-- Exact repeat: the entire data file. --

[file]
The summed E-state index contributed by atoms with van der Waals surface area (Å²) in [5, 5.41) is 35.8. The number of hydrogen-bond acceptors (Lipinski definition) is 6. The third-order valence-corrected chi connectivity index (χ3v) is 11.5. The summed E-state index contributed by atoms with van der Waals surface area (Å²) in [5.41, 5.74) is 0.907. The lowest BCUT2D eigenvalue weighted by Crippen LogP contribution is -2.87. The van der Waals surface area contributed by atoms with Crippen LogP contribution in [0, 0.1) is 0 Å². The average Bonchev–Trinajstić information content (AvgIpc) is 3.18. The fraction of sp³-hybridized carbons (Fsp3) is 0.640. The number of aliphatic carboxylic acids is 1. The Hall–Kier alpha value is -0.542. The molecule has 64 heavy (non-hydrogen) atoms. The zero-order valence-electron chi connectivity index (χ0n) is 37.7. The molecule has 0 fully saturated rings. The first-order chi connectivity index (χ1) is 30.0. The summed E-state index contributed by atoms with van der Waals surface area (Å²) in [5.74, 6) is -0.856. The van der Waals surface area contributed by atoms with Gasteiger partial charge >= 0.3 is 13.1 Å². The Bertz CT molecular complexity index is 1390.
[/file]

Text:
The summed E-state index contributed by atoms with van der Waals surface area (Å²) in [5, 5.41) is 35.8. The number of hydrogen-bond acceptors (Lipinski definition) is 6. The third-order valence-corrected chi connectivity index (χ3v) is 11.5. The summed E-state index contributed by atoms with van der Waals surface area (Å²) in [5.41, 5.74) is 0.907. The lowest BCUT2D eigenvalue weighted by Crippen LogP contribution is -2.87. The van der Waals surface area contributed by atoms with Crippen LogP contribution in [0, 0.1) is 0 Å². The average Bonchev–Trinajstić information content (AvgIpc) is 3.18. The fraction of sp³-hybridized carbons (Fsp3) is 0.640. The number of aliphatic carboxylic acids is 1. The Hall–Kier alpha value is -0.542. The molecule has 64 heavy (non-hydrogen) atoms. The zero-order valence-electron chi connectivity index (χ0n) is 37.7. The molecule has 0 fully saturated rings. The first-order chi connectivity index (χ1) is 30.0. The summed E-state index contributed by atoms with van der Waals surface area (Å²) in [5.74, 6) is -0.856. The van der Waals surface area contributed by atoms with Gasteiger partial charge >= 0.3 is 13.1 Å². The Bertz CT molecular complexity index is 1390.